Crabgrass is a warm-season annual that germinates, lives and dies all in the same year. But crabgrass problems don’t end with the growing season. While they live, each crabgrass plant produces up to 150,000 seeds. 1 Those seeds stay behind, ready to germinate the following spring and start the cycle all over again. Seeds that don’t germinate right away can remain viable and stick around to germinate in future years.
Always read product labels carefully, and make sure the label lists your lawn grass type as approved. Some lawn grasses, such as centipede grass and St. Augustine grass, are susceptible to herbicides that don’t harm other lawn grasses. Whenever treating lawn weeds with herbicides or weed & feed fertilizers, follow label instructions thoroughly, including safety precautions to protect pets, kids and adults.
Understanding the Crabgrass Cycle
Because crabgrass is a grass, most combination herbicide and lawn fertilizer products, known as weed & feed fertilizers, generally won’t kill it. These products typically include selective herbicides that kill broadleaf weeds, such as dandelions and other common lawn weeds, and keep grasses unharmed. Actively growing crabgrass in your lawn calls for selective, post-emergent herbicides, such as Image All-In-One Lawn Weed Killer or Image Herbicide Kills Crabgrass, that kill crabgrass and leave your lawn grass untouched.
While crabgrass preventers target weed seeds, they can inhibit germination and establishment of lawn grass seed, too. Always follow label instructions regarding seeding and your specific preventer product. As a general rule, wait at least 60 days and at least two mowings before overseeding lawn areas where crabgrass preventer was used.
Once crabgrass seeds germinate and plants emerge, mowing your lawn short won’t stop the seeds. With its low-growing, crab-like growth, crabgrass can set seed when cut as low as 1/2 inch tall 1 — that’s much lower than recommended healthy mowing heights for any common lawn grass. Effective control requires preventing crabgrass seeds from ever becoming seed-producing plants.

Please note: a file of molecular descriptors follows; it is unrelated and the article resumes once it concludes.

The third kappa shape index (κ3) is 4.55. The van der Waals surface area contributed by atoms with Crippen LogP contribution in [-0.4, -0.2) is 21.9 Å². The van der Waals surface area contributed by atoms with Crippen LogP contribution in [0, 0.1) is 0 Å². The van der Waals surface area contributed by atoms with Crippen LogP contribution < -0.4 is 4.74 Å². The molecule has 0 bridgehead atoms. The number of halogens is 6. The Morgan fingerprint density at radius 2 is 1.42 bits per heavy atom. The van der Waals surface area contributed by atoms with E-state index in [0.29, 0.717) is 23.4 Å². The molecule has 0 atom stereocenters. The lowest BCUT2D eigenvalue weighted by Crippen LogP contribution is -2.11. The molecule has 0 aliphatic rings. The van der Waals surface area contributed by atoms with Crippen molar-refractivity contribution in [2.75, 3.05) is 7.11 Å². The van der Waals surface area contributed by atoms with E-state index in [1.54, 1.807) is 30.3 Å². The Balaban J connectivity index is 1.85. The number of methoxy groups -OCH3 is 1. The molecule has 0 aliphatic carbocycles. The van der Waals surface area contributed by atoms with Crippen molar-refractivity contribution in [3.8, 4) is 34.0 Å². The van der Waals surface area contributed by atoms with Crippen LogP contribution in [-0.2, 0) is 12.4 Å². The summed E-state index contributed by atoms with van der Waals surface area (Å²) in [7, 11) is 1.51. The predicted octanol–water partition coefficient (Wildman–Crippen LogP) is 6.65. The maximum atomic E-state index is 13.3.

Read on to learn what to look for in a weed killer and why the below are our top-favorite picks among the best weed killer options available:
The type of weed killer you choose will dictate where you apply it, at which growth stage to apply it, which types of weeds it will kill, how it will impact plants nearby, and how long it will control weeds. This means that even a well-reviewed weed killer that’s not designed to solve your specific weed problem can result in product failures, and, hence, lingering weeds. To maximize product performance and minimize the risk of herbicide failure, factor in the following properties when choosing the right commercial weed killer for the job.
Translocation describes the movement of the product within a weed once it is taken up through the leaves, stems, or roots of the plant.
Emergence refers to the stage of weed growth at which you must apply the weed killer.
Whether they crop up on your lawn, in a flower bed, or along the perimeter of a fence, weeds are the gardener’s age-old enemy. They make your yard unsightly, your walkway unkempt, and they compete with neighboring plants for sunlight, water, and nutrients, causing your cherished plants to weaken and be susceptible to pests and disease. Weed species can even spread and disrupt natural habitats. Worst of all, weeds just seem to keep coming back no matter what you do.